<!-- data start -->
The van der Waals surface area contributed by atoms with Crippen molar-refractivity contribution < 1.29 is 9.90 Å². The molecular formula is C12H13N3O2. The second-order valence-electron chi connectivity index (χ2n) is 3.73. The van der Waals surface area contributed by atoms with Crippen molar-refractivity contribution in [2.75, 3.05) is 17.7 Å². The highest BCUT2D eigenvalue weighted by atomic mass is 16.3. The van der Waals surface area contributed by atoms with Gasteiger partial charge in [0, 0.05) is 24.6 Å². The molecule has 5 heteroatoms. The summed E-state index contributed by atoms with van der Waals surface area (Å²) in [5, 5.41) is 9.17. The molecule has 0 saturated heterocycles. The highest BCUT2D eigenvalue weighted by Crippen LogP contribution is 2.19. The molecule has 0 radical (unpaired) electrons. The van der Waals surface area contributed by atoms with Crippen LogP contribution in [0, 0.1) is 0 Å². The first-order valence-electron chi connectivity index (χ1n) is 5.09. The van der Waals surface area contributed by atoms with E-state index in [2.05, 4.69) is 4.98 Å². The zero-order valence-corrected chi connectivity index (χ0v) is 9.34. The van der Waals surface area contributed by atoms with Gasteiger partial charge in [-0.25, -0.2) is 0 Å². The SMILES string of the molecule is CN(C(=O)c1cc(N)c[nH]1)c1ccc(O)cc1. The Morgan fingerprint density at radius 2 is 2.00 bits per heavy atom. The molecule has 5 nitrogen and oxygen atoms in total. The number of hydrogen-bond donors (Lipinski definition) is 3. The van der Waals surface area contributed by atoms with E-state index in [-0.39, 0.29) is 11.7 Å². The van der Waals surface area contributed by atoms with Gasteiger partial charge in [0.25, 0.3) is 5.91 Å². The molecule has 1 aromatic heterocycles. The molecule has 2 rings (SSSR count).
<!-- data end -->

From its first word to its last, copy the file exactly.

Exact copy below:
The van der Waals surface area contributed by atoms with Crippen molar-refractivity contribution < 1.29 is 9.90 Å². The molecular formula is C12H13N3O2. The second-order valence-electron chi connectivity index (χ2n) is 3.73. The van der Waals surface area contributed by atoms with Crippen molar-refractivity contribution in [2.75, 3.05) is 17.7 Å². The highest BCUT2D eigenvalue weighted by atomic mass is 16.3. The van der Waals surface area contributed by atoms with Gasteiger partial charge in [0, 0.05) is 24.6 Å². The molecule has 5 heteroatoms. The summed E-state index contributed by atoms with van der Waals surface area (Å²) in [5, 5.41) is 9.17. The molecule has 0 saturated heterocycles. The highest BCUT2D eigenvalue weighted by Crippen LogP contribution is 2.19. The molecule has 0 radical (unpaired) electrons. The van der Waals surface area contributed by atoms with Crippen LogP contribution in [0, 0.1) is 0 Å². The first-order valence-electron chi connectivity index (χ1n) is 5.09. The van der Waals surface area contributed by atoms with E-state index in [2.05, 4.69) is 4.98 Å². The zero-order valence-corrected chi connectivity index (χ0v) is 9.34. The van der Waals surface area contributed by atoms with Gasteiger partial charge in [-0.25, -0.2) is 0 Å². The SMILES string of the molecule is CN(C(=O)c1cc(N)c[nH]1)c1ccc(O)cc1. The Morgan fingerprint density at radius 2 is 2.00 bits per heavy atom. The molecule has 5 nitrogen and oxygen atoms in total. The number of hydrogen-bond donors (Lipinski definition) is 3. The van der Waals surface area contributed by atoms with E-state index in [-0.39, 0.29) is 11.7 Å². The van der Waals surface area contributed by atoms with Gasteiger partial charge in [0.25, 0.3) is 5.91 Å². The molecule has 1 aromatic heterocycles. The molecule has 2 rings (SSSR count).